In response to the attack on the wholly military target of US naval and air forces at Pearl Harbor, FDR said, “No matter how long it may take us to overcome this premeditated invasion, the American people in their righteous might will win through to absolute victory.” And he meant it.

We demanded nothing other or less than the unconditional surrender of the Nazis and Japanese imperialists and saw the use of any means necessary, including the use of atomic weapons, as justified to bring about that end and to do so with as few American losses as possible.

In their own righteous might, the Israelis have given themselves the same sort of maximal war aim, but no such blank check on the means of the war, raising losses among their own soldiers in undertaking the nearly impossible job of minimizing civilian casualties when the enemy has built Gaza into one giant war crime scene by shielding its military operations and leaders among and beneath the innocent children. Any assertion that the Israelis are either intentionally, or recklessly, killing civilians, is simply blood libel, contradicted by mountains of facts about the policies and practices of the IDF.

Likewise, in WWII, Americans were not lectured from the Ivy League about whether it was possible to defeat the ideas of our enemies through force — as many urge the Israelis to consider today — but instead pursued and achieved the physical destruction of the means (political power and military capabilities) for our enemies to continue harming either us or their own peoples.

And we prevailed. Not only on the battlefield, but in the transformation of Germany and Japan into the free, prosperous and peaceful societies they have been since the war. 

By the way, we also didn’t decide it was counterproductive to fight ISIS, which not long ago controlled a pseudo-state in one-third of Syria and 40 percent of Iraq and had 200,000 men under arms — much larger than Hamas — because it would just bring even more recruits to their cause.

Again, we concentrated on destroying their means to wield power. And again, we won.

With the United States as a steadfast ally, and continuing Israeli resolve to achieve the true victory over Hamas demanded by justice for their murdered children and seniors and raped women, the people of both Israel and Gaza (and the West Bank as well) could have a similar rebirth of opportunity as did both the defeated and victorious alike after WWII.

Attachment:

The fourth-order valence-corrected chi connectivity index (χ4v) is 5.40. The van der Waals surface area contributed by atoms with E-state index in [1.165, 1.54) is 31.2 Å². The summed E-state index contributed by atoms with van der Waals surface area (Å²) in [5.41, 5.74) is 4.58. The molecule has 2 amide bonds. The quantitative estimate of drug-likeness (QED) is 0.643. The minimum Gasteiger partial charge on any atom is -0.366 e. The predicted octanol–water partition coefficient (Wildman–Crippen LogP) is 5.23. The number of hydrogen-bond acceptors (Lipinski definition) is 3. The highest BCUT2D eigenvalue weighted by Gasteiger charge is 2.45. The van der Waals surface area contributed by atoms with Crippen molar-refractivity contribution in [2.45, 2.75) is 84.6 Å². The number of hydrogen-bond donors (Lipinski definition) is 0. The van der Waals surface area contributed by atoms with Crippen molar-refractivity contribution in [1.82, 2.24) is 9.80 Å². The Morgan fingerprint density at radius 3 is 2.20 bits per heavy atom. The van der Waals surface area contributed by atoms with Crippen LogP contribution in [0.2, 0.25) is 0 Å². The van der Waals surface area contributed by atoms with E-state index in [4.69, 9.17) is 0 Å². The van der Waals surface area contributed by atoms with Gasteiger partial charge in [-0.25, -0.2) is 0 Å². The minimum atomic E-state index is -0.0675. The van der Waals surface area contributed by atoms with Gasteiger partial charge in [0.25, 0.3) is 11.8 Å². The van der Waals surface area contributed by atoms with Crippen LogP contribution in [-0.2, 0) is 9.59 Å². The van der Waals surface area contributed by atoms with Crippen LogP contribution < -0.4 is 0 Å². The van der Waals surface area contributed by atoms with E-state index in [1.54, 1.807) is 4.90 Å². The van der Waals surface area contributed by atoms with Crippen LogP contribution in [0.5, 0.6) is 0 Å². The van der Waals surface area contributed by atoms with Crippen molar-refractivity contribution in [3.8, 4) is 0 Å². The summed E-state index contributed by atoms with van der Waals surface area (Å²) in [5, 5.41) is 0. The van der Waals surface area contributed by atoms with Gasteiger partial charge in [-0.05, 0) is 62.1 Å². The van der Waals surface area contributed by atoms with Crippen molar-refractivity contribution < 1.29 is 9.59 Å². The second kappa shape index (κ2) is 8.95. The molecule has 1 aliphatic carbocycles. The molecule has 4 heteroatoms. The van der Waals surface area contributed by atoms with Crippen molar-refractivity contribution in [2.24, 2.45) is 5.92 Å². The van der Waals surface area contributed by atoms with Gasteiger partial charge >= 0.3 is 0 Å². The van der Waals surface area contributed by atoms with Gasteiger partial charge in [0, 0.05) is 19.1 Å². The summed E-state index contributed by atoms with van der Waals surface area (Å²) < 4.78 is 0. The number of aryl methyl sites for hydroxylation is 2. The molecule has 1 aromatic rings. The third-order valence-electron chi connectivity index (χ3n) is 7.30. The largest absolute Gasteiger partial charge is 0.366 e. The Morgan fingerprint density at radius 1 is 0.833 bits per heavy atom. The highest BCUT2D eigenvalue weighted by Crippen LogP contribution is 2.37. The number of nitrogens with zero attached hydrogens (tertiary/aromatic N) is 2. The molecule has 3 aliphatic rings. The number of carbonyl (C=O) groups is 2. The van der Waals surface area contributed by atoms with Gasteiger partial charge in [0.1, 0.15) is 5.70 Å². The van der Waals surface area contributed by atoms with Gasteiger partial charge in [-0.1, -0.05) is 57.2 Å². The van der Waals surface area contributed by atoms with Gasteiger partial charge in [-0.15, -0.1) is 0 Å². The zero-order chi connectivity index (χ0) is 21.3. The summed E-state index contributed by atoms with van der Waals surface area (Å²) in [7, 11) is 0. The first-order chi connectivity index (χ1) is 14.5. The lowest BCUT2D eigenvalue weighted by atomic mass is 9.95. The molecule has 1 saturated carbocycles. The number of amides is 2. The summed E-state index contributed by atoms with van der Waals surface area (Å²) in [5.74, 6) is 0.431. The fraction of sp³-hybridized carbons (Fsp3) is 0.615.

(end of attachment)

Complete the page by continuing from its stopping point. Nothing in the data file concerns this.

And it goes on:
What I found most amazing and inspiring about Israel at war today, beyond the astonishing social cohesion, is the optimism. They tell each other constantly to “choose life and joy” and they look to what many would call the miraculous warmth and strength of the contemporary relationship between Israel and Germany as proof that there are simply no hatreds which cannot be replaced, not merely by peace, but even by genuine friendship, if evil is faced unflinchingly and removed from power.

Craig Snyder is the CEO of Indigo Global Corporation, a former President of the World Affairs Council of Philadelphia, and former Chief of Staff to US Senator Arlen Specter.

2 thoughts on “Craig Snyder: Israel at war”

  1. “ISIS, which not long ago controlled a pseudo-state in one-third of Syria and 40 percent of Iraq and had 200,000 men under arms — much larger than Hamas.” Solid point.
    We do not care about Israel. No one cares.
    Obama (D) needed money and was a flawed man; yet, his administration gave ISIS money.
    Trump (R) had his own money and was a flawed man; yet, his people decimated ISIS.
    It took them a few weeks actually.
    Biden (D) needed money and was a flawed man; yet, his administration gave ISIS money.
    Money. Money. Money. Follow the money.

Leave a (Respectful) Comment

Your email address will not be published. Required fields are marked *